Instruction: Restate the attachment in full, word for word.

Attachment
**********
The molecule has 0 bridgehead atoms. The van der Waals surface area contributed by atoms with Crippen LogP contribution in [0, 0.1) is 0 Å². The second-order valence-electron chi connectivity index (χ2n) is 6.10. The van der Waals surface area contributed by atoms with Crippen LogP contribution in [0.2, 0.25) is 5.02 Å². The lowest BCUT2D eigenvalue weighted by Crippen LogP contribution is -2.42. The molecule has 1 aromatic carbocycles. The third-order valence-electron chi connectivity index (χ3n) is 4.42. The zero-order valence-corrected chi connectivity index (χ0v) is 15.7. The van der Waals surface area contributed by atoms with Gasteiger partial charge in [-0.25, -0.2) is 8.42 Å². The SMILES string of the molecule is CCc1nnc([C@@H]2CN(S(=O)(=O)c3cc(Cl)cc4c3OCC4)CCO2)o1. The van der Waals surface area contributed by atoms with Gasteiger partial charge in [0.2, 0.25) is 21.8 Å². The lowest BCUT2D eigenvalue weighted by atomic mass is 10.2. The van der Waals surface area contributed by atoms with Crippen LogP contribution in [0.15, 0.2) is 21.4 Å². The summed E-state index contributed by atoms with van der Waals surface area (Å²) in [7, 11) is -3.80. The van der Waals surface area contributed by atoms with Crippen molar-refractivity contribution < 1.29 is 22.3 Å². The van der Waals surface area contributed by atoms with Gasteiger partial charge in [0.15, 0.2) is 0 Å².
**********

The molecule has 0 bridgehead atoms. The van der Waals surface area contributed by atoms with Crippen LogP contribution in [0, 0.1) is 0 Å². The second-order valence-electron chi connectivity index (χ2n) is 6.10. The van der Waals surface area contributed by atoms with Crippen LogP contribution in [0.2, 0.25) is 5.02 Å². The lowest BCUT2D eigenvalue weighted by Crippen LogP contribution is -2.42. The molecule has 1 aromatic carbocycles. The third-order valence-electron chi connectivity index (χ3n) is 4.42. The zero-order valence-corrected chi connectivity index (χ0v) is 15.7. The van der Waals surface area contributed by atoms with Gasteiger partial charge in [-0.25, -0.2) is 8.42 Å². The SMILES string of the molecule is CCc1nnc([C@@H]2CN(S(=O)(=O)c3cc(Cl)cc4c3OCC4)CCO2)o1. The van der Waals surface area contributed by atoms with Gasteiger partial charge in [0.2, 0.25) is 21.8 Å². The lowest BCUT2D eigenvalue weighted by atomic mass is 10.2. The van der Waals surface area contributed by atoms with Crippen LogP contribution in [0.15, 0.2) is 21.4 Å². The summed E-state index contributed by atoms with van der Waals surface area (Å²) in [7, 11) is -3.80. The van der Waals surface area contributed by atoms with Crippen molar-refractivity contribution < 1.29 is 22.3 Å². The van der Waals surface area contributed by atoms with Gasteiger partial charge in [0.15, 0.2) is 0 Å².